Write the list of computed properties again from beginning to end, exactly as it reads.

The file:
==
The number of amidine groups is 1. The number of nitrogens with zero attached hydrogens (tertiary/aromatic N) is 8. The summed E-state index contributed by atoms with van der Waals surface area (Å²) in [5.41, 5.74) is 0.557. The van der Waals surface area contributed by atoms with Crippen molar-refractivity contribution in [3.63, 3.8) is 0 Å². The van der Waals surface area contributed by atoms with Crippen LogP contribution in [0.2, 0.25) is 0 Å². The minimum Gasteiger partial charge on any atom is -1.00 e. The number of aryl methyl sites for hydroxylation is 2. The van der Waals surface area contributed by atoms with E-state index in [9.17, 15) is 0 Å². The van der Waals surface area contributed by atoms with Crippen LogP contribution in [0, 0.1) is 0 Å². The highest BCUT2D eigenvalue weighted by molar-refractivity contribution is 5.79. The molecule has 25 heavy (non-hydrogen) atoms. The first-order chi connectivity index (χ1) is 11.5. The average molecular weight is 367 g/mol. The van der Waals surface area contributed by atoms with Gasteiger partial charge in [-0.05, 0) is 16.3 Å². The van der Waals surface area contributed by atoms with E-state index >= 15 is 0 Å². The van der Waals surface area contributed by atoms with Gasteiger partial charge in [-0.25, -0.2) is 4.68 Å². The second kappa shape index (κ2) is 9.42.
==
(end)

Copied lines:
The number of amidine groups is 1. The number of nitrogens with zero attached hydrogens (tertiary/aromatic N) is 8. The summed E-state index contributed by atoms with van der Waals surface area (Å²) in [5.41, 5.74) is 0.557. The van der Waals surface area contributed by atoms with Crippen molar-refractivity contribution in [3.63, 3.8) is 0 Å². The van der Waals surface area contributed by atoms with Crippen LogP contribution in [0.2, 0.25) is 0 Å². The minimum Gasteiger partial charge on any atom is -1.00 e. The number of aryl methyl sites for hydroxylation is 2. The van der Waals surface area contributed by atoms with E-state index in [9.17, 15) is 0 Å². The van der Waals surface area contributed by atoms with Crippen LogP contribution in [0, 0.1) is 0 Å². The highest BCUT2D eigenvalue weighted by molar-refractivity contribution is 5.79. The molecule has 25 heavy (non-hydrogen) atoms. The first-order chi connectivity index (χ1) is 11.5. The average molecular weight is 367 g/mol. The van der Waals surface area contributed by atoms with Gasteiger partial charge in [-0.05, 0) is 16.3 Å². The van der Waals surface area contributed by atoms with E-state index >= 15 is 0 Å². The van der Waals surface area contributed by atoms with Gasteiger partial charge in [-0.25, -0.2) is 4.68 Å². The second kappa shape index (κ2) is 9.42.